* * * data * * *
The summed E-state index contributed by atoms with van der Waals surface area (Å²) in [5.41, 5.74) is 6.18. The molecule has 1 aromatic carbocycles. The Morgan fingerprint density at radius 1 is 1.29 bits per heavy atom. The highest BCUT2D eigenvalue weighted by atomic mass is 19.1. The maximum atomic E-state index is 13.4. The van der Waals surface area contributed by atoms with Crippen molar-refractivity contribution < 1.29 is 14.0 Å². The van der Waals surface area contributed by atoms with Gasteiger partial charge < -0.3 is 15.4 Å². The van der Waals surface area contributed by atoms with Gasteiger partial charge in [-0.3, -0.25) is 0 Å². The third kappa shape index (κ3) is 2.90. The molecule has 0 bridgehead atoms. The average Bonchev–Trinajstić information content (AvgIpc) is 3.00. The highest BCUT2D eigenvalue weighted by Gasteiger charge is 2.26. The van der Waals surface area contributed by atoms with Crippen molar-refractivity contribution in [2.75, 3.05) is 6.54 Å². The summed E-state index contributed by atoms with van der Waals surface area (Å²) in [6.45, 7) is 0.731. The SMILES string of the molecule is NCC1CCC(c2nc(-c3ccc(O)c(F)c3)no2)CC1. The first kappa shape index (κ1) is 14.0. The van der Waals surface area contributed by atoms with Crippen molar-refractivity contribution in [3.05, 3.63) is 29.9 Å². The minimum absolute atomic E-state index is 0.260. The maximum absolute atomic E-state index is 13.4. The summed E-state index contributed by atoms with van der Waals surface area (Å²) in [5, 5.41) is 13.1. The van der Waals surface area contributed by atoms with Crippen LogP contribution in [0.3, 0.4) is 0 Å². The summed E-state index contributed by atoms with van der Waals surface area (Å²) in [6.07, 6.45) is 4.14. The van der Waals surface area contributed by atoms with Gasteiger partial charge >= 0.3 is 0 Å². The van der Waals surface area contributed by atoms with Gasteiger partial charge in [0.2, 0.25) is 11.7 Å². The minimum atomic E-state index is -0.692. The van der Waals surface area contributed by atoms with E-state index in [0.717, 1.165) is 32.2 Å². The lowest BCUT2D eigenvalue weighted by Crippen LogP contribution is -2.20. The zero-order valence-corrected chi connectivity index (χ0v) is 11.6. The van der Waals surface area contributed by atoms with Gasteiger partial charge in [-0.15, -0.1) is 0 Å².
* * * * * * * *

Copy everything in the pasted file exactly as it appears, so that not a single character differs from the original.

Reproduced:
The summed E-state index contributed by atoms with van der Waals surface area (Å²) in [5.41, 5.74) is 6.18. The molecule has 1 aromatic carbocycles. The Morgan fingerprint density at radius 1 is 1.29 bits per heavy atom. The highest BCUT2D eigenvalue weighted by atomic mass is 19.1. The maximum atomic E-state index is 13.4. The van der Waals surface area contributed by atoms with Crippen molar-refractivity contribution < 1.29 is 14.0 Å². The van der Waals surface area contributed by atoms with Gasteiger partial charge < -0.3 is 15.4 Å². The van der Waals surface area contributed by atoms with Gasteiger partial charge in [-0.3, -0.25) is 0 Å². The third kappa shape index (κ3) is 2.90. The molecule has 0 bridgehead atoms. The average Bonchev–Trinajstić information content (AvgIpc) is 3.00. The highest BCUT2D eigenvalue weighted by Gasteiger charge is 2.26. The van der Waals surface area contributed by atoms with Crippen molar-refractivity contribution in [2.75, 3.05) is 6.54 Å². The summed E-state index contributed by atoms with van der Waals surface area (Å²) in [6.45, 7) is 0.731. The SMILES string of the molecule is NCC1CCC(c2nc(-c3ccc(O)c(F)c3)no2)CC1. The first kappa shape index (κ1) is 14.0. The van der Waals surface area contributed by atoms with Crippen molar-refractivity contribution in [3.05, 3.63) is 29.9 Å². The minimum absolute atomic E-state index is 0.260. The maximum absolute atomic E-state index is 13.4. The summed E-state index contributed by atoms with van der Waals surface area (Å²) in [5, 5.41) is 13.1. The van der Waals surface area contributed by atoms with Crippen LogP contribution in [0.3, 0.4) is 0 Å². The summed E-state index contributed by atoms with van der Waals surface area (Å²) in [6.07, 6.45) is 4.14. The van der Waals surface area contributed by atoms with Gasteiger partial charge >= 0.3 is 0 Å². The van der Waals surface area contributed by atoms with Gasteiger partial charge in [0.2, 0.25) is 11.7 Å². The minimum atomic E-state index is -0.692. The van der Waals surface area contributed by atoms with E-state index in [0.717, 1.165) is 32.2 Å². The lowest BCUT2D eigenvalue weighted by Crippen LogP contribution is -2.20. The zero-order valence-corrected chi connectivity index (χ0v) is 11.6. The van der Waals surface area contributed by atoms with Gasteiger partial charge in [-0.15, -0.1) is 0 Å².